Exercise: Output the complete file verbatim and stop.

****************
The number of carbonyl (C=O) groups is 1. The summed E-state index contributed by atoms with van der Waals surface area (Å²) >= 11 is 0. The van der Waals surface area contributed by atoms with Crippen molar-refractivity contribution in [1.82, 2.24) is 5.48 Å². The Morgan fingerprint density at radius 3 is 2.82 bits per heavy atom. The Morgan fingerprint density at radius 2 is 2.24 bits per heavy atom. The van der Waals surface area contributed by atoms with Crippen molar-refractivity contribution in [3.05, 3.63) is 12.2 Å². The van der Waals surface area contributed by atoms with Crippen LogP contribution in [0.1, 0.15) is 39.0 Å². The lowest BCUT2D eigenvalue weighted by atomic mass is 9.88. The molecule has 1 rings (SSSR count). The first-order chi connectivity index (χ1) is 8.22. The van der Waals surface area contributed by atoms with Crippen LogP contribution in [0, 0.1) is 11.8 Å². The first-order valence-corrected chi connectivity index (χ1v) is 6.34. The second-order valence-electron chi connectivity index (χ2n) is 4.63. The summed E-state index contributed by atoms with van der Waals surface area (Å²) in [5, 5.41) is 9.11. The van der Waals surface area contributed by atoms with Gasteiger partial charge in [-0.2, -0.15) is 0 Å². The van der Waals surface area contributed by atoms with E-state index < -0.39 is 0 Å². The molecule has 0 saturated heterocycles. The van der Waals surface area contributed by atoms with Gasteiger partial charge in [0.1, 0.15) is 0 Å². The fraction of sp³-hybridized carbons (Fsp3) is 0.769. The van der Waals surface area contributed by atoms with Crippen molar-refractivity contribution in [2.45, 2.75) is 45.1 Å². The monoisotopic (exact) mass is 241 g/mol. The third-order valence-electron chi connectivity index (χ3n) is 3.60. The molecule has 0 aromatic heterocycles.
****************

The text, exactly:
The number of carbonyl (C=O) groups is 1. The summed E-state index contributed by atoms with van der Waals surface area (Å²) >= 11 is 0. The van der Waals surface area contributed by atoms with Crippen molar-refractivity contribution in [1.82, 2.24) is 5.48 Å². The Morgan fingerprint density at radius 3 is 2.82 bits per heavy atom. The Morgan fingerprint density at radius 2 is 2.24 bits per heavy atom. The van der Waals surface area contributed by atoms with Crippen molar-refractivity contribution in [3.05, 3.63) is 12.2 Å². The van der Waals surface area contributed by atoms with Crippen LogP contribution in [0.1, 0.15) is 39.0 Å². The lowest BCUT2D eigenvalue weighted by atomic mass is 9.88. The molecule has 1 rings (SSSR count). The first-order chi connectivity index (χ1) is 8.22. The van der Waals surface area contributed by atoms with Crippen LogP contribution in [0, 0.1) is 11.8 Å². The first-order valence-corrected chi connectivity index (χ1v) is 6.34. The second-order valence-electron chi connectivity index (χ2n) is 4.63. The summed E-state index contributed by atoms with van der Waals surface area (Å²) in [5, 5.41) is 9.11. The van der Waals surface area contributed by atoms with Gasteiger partial charge in [-0.2, -0.15) is 0 Å². The van der Waals surface area contributed by atoms with E-state index < -0.39 is 0 Å². The molecule has 0 saturated heterocycles. The van der Waals surface area contributed by atoms with Gasteiger partial charge in [0.1, 0.15) is 0 Å². The fraction of sp³-hybridized carbons (Fsp3) is 0.769. The van der Waals surface area contributed by atoms with Crippen molar-refractivity contribution in [2.45, 2.75) is 45.1 Å². The monoisotopic (exact) mass is 241 g/mol. The third-order valence-electron chi connectivity index (χ3n) is 3.60. The molecule has 0 aromatic heterocycles.